AT&T (NYSE: T) may be more conservative on the fiber to the premises (FTTP) front, but it has been finding a growing niche for fiber-based broadband in Greenfield developments and its new agreement with Dewhirst Properties in Knoxville, Tenn., is no different.
Under the terms of the new agreement with Dewhirst, AT&T will provide FTTP-based services to a new multi-dwelling apartment community that will service more than 60 residents at West Jackson Row Apartments, located at the corner of W. Jackson Ave. and S. Gay Street.
Similar to a recent deal it struck with Camden Property, the service provider will offer its U-verse voice, video and data services over the fiber connections going into each apartment unit via its Connected Communities program.
Knoxville's Mayor Madeline Rogero, praised the buildout as a way to make its downtown area more attractive.
"The expansion of AT&T U-verse supports economic growth downtown and now city dwellers will have the technology they've long been asking for," she said in a release. "The revitalization of downtown is certainly attracting new investments."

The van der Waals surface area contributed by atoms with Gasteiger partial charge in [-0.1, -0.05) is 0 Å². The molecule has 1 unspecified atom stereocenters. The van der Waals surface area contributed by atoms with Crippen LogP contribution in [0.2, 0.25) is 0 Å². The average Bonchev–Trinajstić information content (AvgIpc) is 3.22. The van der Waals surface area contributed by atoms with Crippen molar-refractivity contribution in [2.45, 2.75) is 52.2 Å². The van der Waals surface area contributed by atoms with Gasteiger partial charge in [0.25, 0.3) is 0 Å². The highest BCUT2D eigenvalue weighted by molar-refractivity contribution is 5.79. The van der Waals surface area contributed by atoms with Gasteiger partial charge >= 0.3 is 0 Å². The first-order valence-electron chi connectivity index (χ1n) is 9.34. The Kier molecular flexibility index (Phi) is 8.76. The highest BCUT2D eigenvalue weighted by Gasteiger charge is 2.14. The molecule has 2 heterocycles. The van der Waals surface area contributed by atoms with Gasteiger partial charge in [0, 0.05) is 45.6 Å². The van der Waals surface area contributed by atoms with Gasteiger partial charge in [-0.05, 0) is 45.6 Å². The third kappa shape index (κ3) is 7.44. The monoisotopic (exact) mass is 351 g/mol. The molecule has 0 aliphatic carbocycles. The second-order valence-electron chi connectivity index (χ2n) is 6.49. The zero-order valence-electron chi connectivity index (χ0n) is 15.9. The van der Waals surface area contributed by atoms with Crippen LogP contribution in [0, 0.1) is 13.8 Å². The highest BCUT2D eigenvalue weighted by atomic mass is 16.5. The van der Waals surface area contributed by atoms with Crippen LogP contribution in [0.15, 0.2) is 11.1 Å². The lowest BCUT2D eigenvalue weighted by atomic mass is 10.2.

While FTTP offers AT&T the ability to deliver much higher speeds than what it can deliver on its fiber to the node (FTTN)-based networks, the telco is only delivering 24 Mbps for the West Jackson Row Apartments developments. Initially only offering 18 Mbps over its FTTP networks, a report emerged that it was going to increase its FTTH data connection speeds to 24/3 Mbps, up from 18/1.5 Mbps.
But since it will have a FTTP network already in place, it could easily offer higher speeds of 45-100 Mbps that AT&T said it will begin rolling out this year as part of its Project VIP upgrade initiative. In July, it began offering a 45 Mbps FTTN-based service in California and Nevada.
Tennessee has been one of AT&T's key network investment targets. As of the first half of this year, the telco has invested more than $175 million in its wireless and wired networks in the state.
- see the release
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